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Mosses could help rapidly detect pollution

Beijing smog as seen from the China World Hotel, March 2003, during the SARS outbreak. Photo by Kevin Dooley.

Beijing smog as seen from the China World Hotel, March 2003, during the SARS outbreak. Photo by Kevin Dooley.

  • Researchers have developed a method that uses mosses to rapidly and cheaply detect sulfur dioxide, a common pollutant from burning fossil fuels.
  • The method uses a camera to monitor the change of moss leaves from green toward yellow that is triggered by sulfur dioxide within 10 seconds.
  • Scientists envision using mosses to monitor harmful gases in both indoor and outdoor environments.
  • Mosses have advantages over traditional sensors, such as not needing to be replaced after detecting the gas.

Drug-sniffing dogs are an accepted part of our modern world. In the near future, could pollution-sniffing mosses be equally common?

Although plants seem inactive compared to animals, a team led by Dr. Xingcai Qin, a chemist at Nanjing University, China, has shown that a common species of moss rapidly responds to sulfur dioxide, a pollutant produced by burning fossil fuels. Monitoring these responses with cameras could rapidly and cheaply detect pollution, the researchers reported recently in Analytical Chemistry.

Cars produce sulfur dioxide, but the biggest sources are power plants and industrial facilities. Sulfur dioxide can harm human health and contributes to smog and acid rain.

Other research groups have shown that mosses can work as pollution indicators, but this new method should be more rapid and easy to apply.

“We hope traffic cameras and security cameras in factories, homes, offices and shopping malls accompanied with plants can be used to monitor gas pollution,” said Qin.

Moss collected from the Nanjing University campus. Courtesy of Xingcai Qin

The idea of using plants as low-cost, environmentally friendly gas sensors was inspired when Qin used plants in his home to help combat gas pollution associated with paint and new furniture in his recently constructed apartment.

Moss leaves are sensitive to pollution since they consist of a single layer of cells that easily absorb material from the environment.

“[Mosses’] relationships with the water and the environment [are] like a piece of tissue paper,” says Brent Mishler, a botanist at the University of California, Berkeley. “If you put a piece of tissue paper on a rock and it rained, it would get wet and then as soon as the sun came out it would dry. That’s pretty much their biology.”

To test using mosses as pollution monitors, Qin’s team collected wild Atrichum undulatum from the Nanjing University campus. The scientists placed the mosses with soil in a detection chamber. They prepared mixtures of different gas concentrations with various humidities in sample bags, then pumped each mixture through the chamber so that the gases flowed over the moss.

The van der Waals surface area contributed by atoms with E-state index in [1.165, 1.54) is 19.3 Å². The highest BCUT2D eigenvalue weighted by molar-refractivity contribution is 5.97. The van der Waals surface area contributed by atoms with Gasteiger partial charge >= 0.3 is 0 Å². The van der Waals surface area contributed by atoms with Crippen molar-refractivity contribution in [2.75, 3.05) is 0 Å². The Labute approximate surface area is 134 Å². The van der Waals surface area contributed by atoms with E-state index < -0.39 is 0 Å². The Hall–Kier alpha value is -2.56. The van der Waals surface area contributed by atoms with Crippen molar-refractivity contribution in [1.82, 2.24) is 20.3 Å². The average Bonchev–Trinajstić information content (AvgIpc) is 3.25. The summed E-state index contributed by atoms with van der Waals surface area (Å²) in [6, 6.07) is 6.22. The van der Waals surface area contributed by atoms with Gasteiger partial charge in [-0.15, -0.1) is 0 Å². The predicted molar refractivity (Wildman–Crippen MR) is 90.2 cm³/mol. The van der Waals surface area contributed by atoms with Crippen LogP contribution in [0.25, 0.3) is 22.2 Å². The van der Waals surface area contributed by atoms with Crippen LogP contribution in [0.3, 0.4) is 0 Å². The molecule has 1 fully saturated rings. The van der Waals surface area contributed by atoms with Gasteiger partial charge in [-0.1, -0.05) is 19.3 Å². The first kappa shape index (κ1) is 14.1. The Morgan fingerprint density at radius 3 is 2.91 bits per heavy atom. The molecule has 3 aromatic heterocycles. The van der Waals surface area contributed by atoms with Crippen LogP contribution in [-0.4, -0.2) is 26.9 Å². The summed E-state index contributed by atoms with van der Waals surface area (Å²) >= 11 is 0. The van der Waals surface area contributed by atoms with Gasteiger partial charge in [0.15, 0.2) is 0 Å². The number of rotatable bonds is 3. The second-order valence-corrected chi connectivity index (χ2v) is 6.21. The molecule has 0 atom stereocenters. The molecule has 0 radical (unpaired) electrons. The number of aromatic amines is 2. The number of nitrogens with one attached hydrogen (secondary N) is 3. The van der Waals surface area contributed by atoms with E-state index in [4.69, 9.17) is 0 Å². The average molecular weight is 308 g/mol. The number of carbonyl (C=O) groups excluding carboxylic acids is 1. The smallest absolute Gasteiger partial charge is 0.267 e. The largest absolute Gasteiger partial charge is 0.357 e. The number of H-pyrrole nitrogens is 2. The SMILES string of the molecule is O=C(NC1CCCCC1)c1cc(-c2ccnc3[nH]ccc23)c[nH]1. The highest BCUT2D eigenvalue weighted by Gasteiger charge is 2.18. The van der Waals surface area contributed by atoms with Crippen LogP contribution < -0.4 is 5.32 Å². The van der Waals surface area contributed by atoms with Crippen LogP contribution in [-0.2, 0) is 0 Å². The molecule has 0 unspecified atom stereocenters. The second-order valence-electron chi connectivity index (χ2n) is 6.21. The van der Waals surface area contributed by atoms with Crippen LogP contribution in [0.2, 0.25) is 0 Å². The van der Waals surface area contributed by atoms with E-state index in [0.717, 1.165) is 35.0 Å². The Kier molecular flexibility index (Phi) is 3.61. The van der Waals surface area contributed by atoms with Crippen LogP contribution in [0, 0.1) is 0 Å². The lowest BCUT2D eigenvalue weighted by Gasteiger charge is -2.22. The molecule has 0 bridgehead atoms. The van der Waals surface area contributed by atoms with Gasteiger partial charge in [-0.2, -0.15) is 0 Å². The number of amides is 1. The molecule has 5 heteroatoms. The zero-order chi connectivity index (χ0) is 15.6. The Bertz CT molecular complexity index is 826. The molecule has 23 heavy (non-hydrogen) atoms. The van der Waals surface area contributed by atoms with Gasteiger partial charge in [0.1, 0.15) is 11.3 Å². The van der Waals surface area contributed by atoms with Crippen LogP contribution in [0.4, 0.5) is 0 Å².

A webcam monitored the moss through the transparent top of the chamber. The researchers discovered that about 10 seconds after they introduced sulfur dioxide, the mosses began to change from green to yellow. A computer algorithm analyzed how quickly this change occurred to identify the sulfur dioxide concentration.

Moss in the detection chamber without the webcam attached. Courtesy of Xingcai Qin
Green and Yellow moss from before and after exposure to sulfur dioxide. Courtesy of Xingcai Qin

The mosses detected sulfur dioxide at levels of just a few parts per million, the team reported. The method worked for larger ranges of humidities and sulfur dioxide concentrations than many commercial sensors. And unlike sensors that use the color change of a chemical, a moss recovers its sensing capacity if the exposure is nonlethal. 

The results make sense to Mishler, who was not involved in the study. “The mosses are really sensitive to these pollutants,” he said.

The team plans to continue testing to address issues for practical applications, such as differences from plant to plant and the effect of the environment. This will involve both indoor and outdoor field tests.

“I think it should be tested in the field,” said Mishler. “People have done field studies using mosses to monitor pollution, but not with remote sensing or a camera.” He also recommends that the team work with a botanist to verify the moss species and preserve a specimen to ensure that other groups can run their own tests.

The team hopes that cameras already in use, such as traffic and security cameras, can turn mosses across cities into real-time, cheap pollutant sensors. The technique may eventually be applicable for large-area pollution monitoring using satellites or drones.

Air pollution in Beijing. Courtesy of the U.S. Department of Energy.


Qin, X., Zhu, Y., Yu, J., Xian, X., Liu, C., Yang, Y., & Tao, N. (2018). Chemical sensing in real time with plants using a webcam. Analytical Chemistry, 90(21), 13030-13035. doi:10.1021/acs.analchem.8b03863

Bailey Bedford (@BBedfordScience) is a graduate student in the Science Communication Program at the University of California, Santa Cruz. Other Mongabay stories produced by UCSC students can be found here.

Header photo:  Beijing smog as seen from the China World Hotel, March 2003, during the SARS outbreak. Photo by Kevin Dooley (@pagedooley on Flickr).